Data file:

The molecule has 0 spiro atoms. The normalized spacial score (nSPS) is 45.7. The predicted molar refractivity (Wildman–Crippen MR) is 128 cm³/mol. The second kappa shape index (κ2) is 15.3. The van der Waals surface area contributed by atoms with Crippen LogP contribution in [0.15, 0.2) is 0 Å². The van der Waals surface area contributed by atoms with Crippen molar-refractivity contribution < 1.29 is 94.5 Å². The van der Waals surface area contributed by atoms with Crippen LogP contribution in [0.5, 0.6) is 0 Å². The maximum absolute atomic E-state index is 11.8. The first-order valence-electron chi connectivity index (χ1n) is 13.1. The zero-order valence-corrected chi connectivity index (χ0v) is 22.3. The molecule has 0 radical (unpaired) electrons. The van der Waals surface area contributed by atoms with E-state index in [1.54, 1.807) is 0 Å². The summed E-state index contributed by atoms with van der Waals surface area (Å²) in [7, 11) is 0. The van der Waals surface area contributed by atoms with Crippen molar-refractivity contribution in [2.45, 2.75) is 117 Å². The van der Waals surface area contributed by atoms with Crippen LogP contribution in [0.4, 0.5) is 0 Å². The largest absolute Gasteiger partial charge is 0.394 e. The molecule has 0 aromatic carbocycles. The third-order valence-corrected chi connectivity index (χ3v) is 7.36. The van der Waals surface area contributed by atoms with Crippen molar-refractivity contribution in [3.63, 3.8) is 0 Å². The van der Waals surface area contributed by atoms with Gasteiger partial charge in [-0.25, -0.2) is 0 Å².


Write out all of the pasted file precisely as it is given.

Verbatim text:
The molecule has 0 spiro atoms. The normalized spacial score (nSPS) is 45.7. The predicted molar refractivity (Wildman–Crippen MR) is 128 cm³/mol. The second kappa shape index (κ2) is 15.3. The van der Waals surface area contributed by atoms with Crippen LogP contribution in [0.15, 0.2) is 0 Å². The van der Waals surface area contributed by atoms with Crippen molar-refractivity contribution < 1.29 is 94.5 Å². The van der Waals surface area contributed by atoms with Crippen LogP contribution in [0.5, 0.6) is 0 Å². The maximum absolute atomic E-state index is 11.8. The first-order valence-electron chi connectivity index (χ1n) is 13.1. The zero-order valence-corrected chi connectivity index (χ0v) is 22.3. The molecule has 0 radical (unpaired) electrons. The van der Waals surface area contributed by atoms with E-state index in [1.54, 1.807) is 0 Å². The summed E-state index contributed by atoms with van der Waals surface area (Å²) in [7, 11) is 0. The van der Waals surface area contributed by atoms with Crippen molar-refractivity contribution in [2.45, 2.75) is 117 Å². The van der Waals surface area contributed by atoms with Crippen LogP contribution in [0.4, 0.5) is 0 Å². The largest absolute Gasteiger partial charge is 0.394 e. The molecule has 0 aromatic carbocycles. The third-order valence-corrected chi connectivity index (χ3v) is 7.36. The van der Waals surface area contributed by atoms with Crippen molar-refractivity contribution in [3.63, 3.8) is 0 Å². The van der Waals surface area contributed by atoms with Gasteiger partial charge in [-0.25, -0.2) is 0 Å².